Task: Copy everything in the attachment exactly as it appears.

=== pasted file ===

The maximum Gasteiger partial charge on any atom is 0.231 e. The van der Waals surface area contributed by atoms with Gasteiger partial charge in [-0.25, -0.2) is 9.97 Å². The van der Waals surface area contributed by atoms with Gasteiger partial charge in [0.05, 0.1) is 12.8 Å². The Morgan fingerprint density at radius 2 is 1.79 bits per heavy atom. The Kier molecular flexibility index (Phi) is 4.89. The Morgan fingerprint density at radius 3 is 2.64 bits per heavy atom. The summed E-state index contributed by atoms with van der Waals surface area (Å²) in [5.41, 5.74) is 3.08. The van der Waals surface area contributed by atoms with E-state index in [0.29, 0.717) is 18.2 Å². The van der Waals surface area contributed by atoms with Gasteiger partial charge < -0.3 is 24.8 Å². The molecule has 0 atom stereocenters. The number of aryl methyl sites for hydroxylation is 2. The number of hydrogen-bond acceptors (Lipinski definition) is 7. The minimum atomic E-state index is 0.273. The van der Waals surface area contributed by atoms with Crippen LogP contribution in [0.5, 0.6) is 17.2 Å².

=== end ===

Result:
The maximum Gasteiger partial charge on any atom is 0.231 e. The van der Waals surface area contributed by atoms with Gasteiger partial charge in [-0.25, -0.2) is 9.97 Å². The van der Waals surface area contributed by atoms with Gasteiger partial charge in [0.05, 0.1) is 12.8 Å². The Morgan fingerprint density at radius 2 is 1.79 bits per heavy atom. The Kier molecular flexibility index (Phi) is 4.89. The Morgan fingerprint density at radius 3 is 2.64 bits per heavy atom. The summed E-state index contributed by atoms with van der Waals surface area (Å²) in [5.41, 5.74) is 3.08. The van der Waals surface area contributed by atoms with E-state index in [0.29, 0.717) is 18.2 Å². The van der Waals surface area contributed by atoms with Gasteiger partial charge < -0.3 is 24.8 Å². The molecule has 0 atom stereocenters. The number of aryl methyl sites for hydroxylation is 2. The number of hydrogen-bond acceptors (Lipinski definition) is 7. The minimum atomic E-state index is 0.273. The van der Waals surface area contributed by atoms with Crippen LogP contribution in [0.5, 0.6) is 17.2 Å².